Yet her body, growing another being, undoes her. Impregnated without her own participation—either by Satan or by her husband, who cheerfully informs her the morning after that she’d passed out so he’d just gone ahead anyhow—she rapidly becomes merely a vessel, to be shaped and scolded by everyone else: Guy, doctors who tell her not to read, Minnie Castavet and her foul smoothies. And maybe Satan’s spawn, from the inside.
The longer this goes on, the more isolated Rosemary becomes. She’s not a prisoner in her apartment, but she seems like one, with her bouncing bundle of joy turned to tiny jailer inside. Guy roams freely, and so do the Castavets, who seem to be everywhere. But Rosemary is basically housebound, left alone in the domestic realm with her thoughts, her fears, her pains, and the sounds she hears through the walls. It’s a recipe for disaster.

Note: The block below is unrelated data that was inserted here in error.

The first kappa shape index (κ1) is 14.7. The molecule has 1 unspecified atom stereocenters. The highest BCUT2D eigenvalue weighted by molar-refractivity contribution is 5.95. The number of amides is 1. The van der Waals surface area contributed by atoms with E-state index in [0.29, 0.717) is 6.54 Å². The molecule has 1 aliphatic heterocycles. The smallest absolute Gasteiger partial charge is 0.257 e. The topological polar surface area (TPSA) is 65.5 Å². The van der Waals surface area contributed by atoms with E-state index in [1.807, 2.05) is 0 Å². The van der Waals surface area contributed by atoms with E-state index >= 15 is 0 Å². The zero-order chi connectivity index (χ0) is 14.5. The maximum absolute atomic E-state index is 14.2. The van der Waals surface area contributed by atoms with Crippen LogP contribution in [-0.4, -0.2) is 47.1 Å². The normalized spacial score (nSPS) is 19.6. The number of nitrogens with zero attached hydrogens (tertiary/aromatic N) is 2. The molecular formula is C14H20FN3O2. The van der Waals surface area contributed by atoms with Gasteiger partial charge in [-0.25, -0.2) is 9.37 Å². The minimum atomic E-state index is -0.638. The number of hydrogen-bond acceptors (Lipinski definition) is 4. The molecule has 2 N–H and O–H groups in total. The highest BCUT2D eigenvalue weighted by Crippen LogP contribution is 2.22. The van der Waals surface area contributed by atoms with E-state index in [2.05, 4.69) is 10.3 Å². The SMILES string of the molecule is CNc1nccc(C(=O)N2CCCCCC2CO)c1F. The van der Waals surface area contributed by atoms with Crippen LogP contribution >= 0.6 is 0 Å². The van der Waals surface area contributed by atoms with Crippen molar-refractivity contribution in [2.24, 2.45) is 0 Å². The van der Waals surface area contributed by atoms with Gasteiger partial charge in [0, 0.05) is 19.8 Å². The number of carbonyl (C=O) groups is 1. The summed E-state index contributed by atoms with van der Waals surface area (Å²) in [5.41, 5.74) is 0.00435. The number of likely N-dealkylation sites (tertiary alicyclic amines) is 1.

In an essay included with the Criterion release of Rosemary’s Baby, Ira Levin explained the origin of his novel. “Having observed that the most suspenseful part of a horror story is before, not after, the horror appears,” Levin wrote, “I was struck one day by the thought … that a fetus could be an effective horror if the reader knew it was growing into something malignly different from the baby expected. Nine whole months of anticipation, with the horror inside the heroine!”